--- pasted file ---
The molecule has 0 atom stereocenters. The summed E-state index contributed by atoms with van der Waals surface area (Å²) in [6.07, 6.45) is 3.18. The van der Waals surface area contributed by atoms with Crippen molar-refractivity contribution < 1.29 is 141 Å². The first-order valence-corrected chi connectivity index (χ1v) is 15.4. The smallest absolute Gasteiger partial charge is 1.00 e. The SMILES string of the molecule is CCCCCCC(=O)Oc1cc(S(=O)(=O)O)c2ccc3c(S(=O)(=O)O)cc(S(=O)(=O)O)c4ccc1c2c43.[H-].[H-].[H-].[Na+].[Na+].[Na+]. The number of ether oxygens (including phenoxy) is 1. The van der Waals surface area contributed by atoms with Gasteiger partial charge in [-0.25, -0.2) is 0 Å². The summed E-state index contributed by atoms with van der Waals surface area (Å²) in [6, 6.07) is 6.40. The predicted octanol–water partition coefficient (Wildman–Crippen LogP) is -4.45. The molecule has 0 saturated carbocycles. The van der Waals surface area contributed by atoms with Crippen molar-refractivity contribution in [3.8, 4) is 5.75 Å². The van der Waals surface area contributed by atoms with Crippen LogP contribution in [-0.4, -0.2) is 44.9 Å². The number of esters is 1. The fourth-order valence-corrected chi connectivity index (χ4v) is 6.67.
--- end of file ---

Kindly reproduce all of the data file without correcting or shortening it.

The molecule has 0 atom stereocenters. The summed E-state index contributed by atoms with van der Waals surface area (Å²) in [6.07, 6.45) is 3.18. The van der Waals surface area contributed by atoms with Crippen molar-refractivity contribution < 1.29 is 141 Å². The first-order valence-corrected chi connectivity index (χ1v) is 15.4. The smallest absolute Gasteiger partial charge is 1.00 e. The SMILES string of the molecule is CCCCCCC(=O)Oc1cc(S(=O)(=O)O)c2ccc3c(S(=O)(=O)O)cc(S(=O)(=O)O)c4ccc1c2c43.[H-].[H-].[H-].[Na+].[Na+].[Na+]. The number of ether oxygens (including phenoxy) is 1. The van der Waals surface area contributed by atoms with Gasteiger partial charge in [-0.25, -0.2) is 0 Å². The summed E-state index contributed by atoms with van der Waals surface area (Å²) in [6, 6.07) is 6.40. The predicted octanol–water partition coefficient (Wildman–Crippen LogP) is -4.45. The molecule has 0 saturated carbocycles. The van der Waals surface area contributed by atoms with Crippen molar-refractivity contribution in [3.8, 4) is 5.75 Å². The van der Waals surface area contributed by atoms with Crippen LogP contribution in [-0.4, -0.2) is 44.9 Å². The number of esters is 1. The fourth-order valence-corrected chi connectivity index (χ4v) is 6.67.